Spain’s best-seller financial daily Expansión reflected on Friday how adamant the country’s banking authorities are to clear the air after the Financial Times named seven entities among a European selection of 16, all of which apparently were in extremely urgent need to raise tier 1 capital.
“The British newspaper FT yesterday published, quoting a senior French official, that the European Union is to push for critical re-capitalisation of 16 banks and savings banks whose core capital remains at the minimum 5 per cent level against the maxim-stress scenario drawn up in the July tests for 2012 [The Corner’s translation. The original piece].
The Spanish slices of this sour cake were Banco Popular Espanol, Bankinter, Caixa Galicia, Banco Cívica, Caixa Ontinyent, Banco De Sabadell and Bankia, although FT corrected its first take later on:
“This article has been changed following publication to reflect the fact that Bankia of Spain has already held an initial public offering to raise new funds.”
In truth, it seems it was Le Figaro‘s “fault”. The French newspaper printed an interview with EU internal markets commissioner Michel Barnier, who was quoted as referring to some 16 financial institutions with too weak a profile. Bernier did not mention any bank by its name, but the FT did and
“In order to avoid these rumours triggering more market funding restrictions for our banks, the Spanish regulator has made a statement in defence of Spain’s entities.”
Le Figaro had not used that there’re-16-tumbling-banks comment in the headline for a reason, which may point at an FT’s eagerness to exhibit euro zone trouble news where there is little. Commissioner Bernier, in fact, had spoken about a situation that was already known, as a spokeswoman for the European Banking Authority (EBA) today said to Reuters:
“The time frame for assessing these actions and monitoring their implementation is also in the recommendation. There are no changes to that time line.”
Investigative journalist Teri Buhl may rest reassured, then, after she yesterday asked this question on Twitter:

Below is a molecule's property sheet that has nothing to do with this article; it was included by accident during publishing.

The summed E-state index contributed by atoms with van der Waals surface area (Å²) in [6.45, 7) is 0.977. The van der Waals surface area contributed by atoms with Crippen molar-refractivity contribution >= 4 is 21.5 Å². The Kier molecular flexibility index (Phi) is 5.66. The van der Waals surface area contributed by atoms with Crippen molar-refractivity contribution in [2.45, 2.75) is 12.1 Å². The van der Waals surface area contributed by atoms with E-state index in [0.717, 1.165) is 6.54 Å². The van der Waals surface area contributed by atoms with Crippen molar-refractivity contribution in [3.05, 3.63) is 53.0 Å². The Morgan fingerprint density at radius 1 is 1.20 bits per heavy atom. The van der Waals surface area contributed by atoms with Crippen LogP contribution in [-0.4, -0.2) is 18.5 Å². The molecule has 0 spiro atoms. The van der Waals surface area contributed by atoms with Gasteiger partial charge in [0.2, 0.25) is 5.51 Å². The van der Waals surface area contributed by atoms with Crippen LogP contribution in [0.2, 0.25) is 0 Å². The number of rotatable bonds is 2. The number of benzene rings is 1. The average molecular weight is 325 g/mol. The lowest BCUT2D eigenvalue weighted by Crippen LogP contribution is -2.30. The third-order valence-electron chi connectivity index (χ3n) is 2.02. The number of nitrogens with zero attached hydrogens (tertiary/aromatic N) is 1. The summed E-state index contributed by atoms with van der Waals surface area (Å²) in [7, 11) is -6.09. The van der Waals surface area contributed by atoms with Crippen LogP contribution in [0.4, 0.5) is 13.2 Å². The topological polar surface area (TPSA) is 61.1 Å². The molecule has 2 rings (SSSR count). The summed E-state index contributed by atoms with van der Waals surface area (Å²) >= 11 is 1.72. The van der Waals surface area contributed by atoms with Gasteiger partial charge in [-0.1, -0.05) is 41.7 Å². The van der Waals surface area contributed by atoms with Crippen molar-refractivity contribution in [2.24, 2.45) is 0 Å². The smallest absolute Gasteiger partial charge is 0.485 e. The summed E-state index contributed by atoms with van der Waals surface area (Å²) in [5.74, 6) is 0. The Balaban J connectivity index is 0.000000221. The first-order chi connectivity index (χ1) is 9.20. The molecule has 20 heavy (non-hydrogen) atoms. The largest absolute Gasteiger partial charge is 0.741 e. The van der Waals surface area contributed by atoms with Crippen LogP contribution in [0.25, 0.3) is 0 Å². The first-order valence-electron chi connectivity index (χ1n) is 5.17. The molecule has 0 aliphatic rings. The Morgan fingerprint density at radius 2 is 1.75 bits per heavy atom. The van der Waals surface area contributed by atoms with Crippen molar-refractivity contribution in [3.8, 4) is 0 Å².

“how will Spanish pubs reprint this FT news 7 of their banks on threshold of needing more capital? Ignore it or deny it?”
“The financial institutions that, according to the FT, will be under pressure to increase their capital are seven… although when provisions, convertible bonds already issued, deleverage actions and other mitigating factors are included, none of them maintains a core capital lower than a 6.5 per cent rate, that is, 1.5 per cent over the minimum required level… For instance, Banca Cívica reaches 9.4 per cent, Sabadell 8 per cent and Popular a 7.4 per cent.”
Expansion feels compelled, too, to emphasise that the EBA will accept those generic provisions as core capital ahead of its coming stress tests, something it didn’t this year and that brings up professor William K. Black‘s crude yet timely post about “Why do Banking Regulators bother to Conduct Faux Stress Tests?”
“Stress tests were first mandated for Fannie and Freddie by statute… AIG passed its stress test immediately before it failed. The three big Icelandic banks passed their stress tests shortly before they were revealed to be massively insolvent. Lehman passed its stress tests…
“One need not believe in the efficient markets hypothesis to believe that anyone sentient in the markets must know that the stress tests are shams.”
Spanish banks want to demonstrate you could spell this same sentence in reverse: the mistake is in that they are sound.